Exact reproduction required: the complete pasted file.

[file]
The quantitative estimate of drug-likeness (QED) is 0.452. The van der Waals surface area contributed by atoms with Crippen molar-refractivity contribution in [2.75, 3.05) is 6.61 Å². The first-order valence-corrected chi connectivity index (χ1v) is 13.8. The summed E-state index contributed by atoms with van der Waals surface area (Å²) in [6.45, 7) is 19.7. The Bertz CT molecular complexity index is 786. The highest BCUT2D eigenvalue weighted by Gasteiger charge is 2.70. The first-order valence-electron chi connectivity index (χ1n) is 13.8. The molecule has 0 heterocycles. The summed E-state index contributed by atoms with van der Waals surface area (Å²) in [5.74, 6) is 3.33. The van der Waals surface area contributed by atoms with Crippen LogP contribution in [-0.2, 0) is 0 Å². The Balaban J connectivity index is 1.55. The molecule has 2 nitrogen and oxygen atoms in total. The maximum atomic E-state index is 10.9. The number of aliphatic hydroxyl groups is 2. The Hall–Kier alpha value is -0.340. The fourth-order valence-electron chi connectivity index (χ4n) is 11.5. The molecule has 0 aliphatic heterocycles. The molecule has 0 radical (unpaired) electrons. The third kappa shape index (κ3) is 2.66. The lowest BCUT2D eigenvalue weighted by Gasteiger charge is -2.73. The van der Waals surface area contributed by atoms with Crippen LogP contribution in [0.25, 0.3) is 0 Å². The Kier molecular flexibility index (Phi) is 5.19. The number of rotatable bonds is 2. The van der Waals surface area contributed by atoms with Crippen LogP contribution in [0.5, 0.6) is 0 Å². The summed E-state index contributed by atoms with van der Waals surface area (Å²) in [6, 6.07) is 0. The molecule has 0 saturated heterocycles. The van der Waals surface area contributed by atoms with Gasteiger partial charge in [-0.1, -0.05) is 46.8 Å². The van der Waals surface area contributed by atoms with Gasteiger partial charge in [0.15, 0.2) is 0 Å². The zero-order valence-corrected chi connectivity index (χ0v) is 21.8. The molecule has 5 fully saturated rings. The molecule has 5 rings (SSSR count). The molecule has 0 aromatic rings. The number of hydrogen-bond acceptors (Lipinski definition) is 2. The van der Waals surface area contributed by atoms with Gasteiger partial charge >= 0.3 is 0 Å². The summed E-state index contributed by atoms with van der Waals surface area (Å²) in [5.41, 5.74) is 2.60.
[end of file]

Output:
The quantitative estimate of drug-likeness (QED) is 0.452. The van der Waals surface area contributed by atoms with Crippen molar-refractivity contribution in [2.75, 3.05) is 6.61 Å². The first-order valence-corrected chi connectivity index (χ1v) is 13.8. The summed E-state index contributed by atoms with van der Waals surface area (Å²) in [6.45, 7) is 19.7. The Bertz CT molecular complexity index is 786. The highest BCUT2D eigenvalue weighted by Gasteiger charge is 2.70. The first-order valence-electron chi connectivity index (χ1n) is 13.8. The molecule has 0 heterocycles. The summed E-state index contributed by atoms with van der Waals surface area (Å²) in [5.74, 6) is 3.33. The van der Waals surface area contributed by atoms with Crippen LogP contribution in [-0.2, 0) is 0 Å². The Balaban J connectivity index is 1.55. The molecule has 2 nitrogen and oxygen atoms in total. The maximum atomic E-state index is 10.9. The number of aliphatic hydroxyl groups is 2. The Hall–Kier alpha value is -0.340. The fourth-order valence-electron chi connectivity index (χ4n) is 11.5. The molecule has 0 aliphatic heterocycles. The molecule has 0 radical (unpaired) electrons. The third kappa shape index (κ3) is 2.66. The lowest BCUT2D eigenvalue weighted by Gasteiger charge is -2.73. The van der Waals surface area contributed by atoms with Crippen LogP contribution in [0.25, 0.3) is 0 Å². The Kier molecular flexibility index (Phi) is 5.19. The number of rotatable bonds is 2. The van der Waals surface area contributed by atoms with Crippen LogP contribution in [0.5, 0.6) is 0 Å². The summed E-state index contributed by atoms with van der Waals surface area (Å²) in [6, 6.07) is 0. The molecule has 0 saturated heterocycles. The van der Waals surface area contributed by atoms with Gasteiger partial charge in [-0.1, -0.05) is 46.8 Å². The van der Waals surface area contributed by atoms with Gasteiger partial charge in [0.15, 0.2) is 0 Å². The zero-order valence-corrected chi connectivity index (χ0v) is 21.8. The molecule has 5 fully saturated rings. The molecule has 5 rings (SSSR count). The molecule has 0 aromatic rings. The number of hydrogen-bond acceptors (Lipinski definition) is 2. The van der Waals surface area contributed by atoms with Gasteiger partial charge >= 0.3 is 0 Å². The summed E-state index contributed by atoms with van der Waals surface area (Å²) in [5.41, 5.74) is 2.60.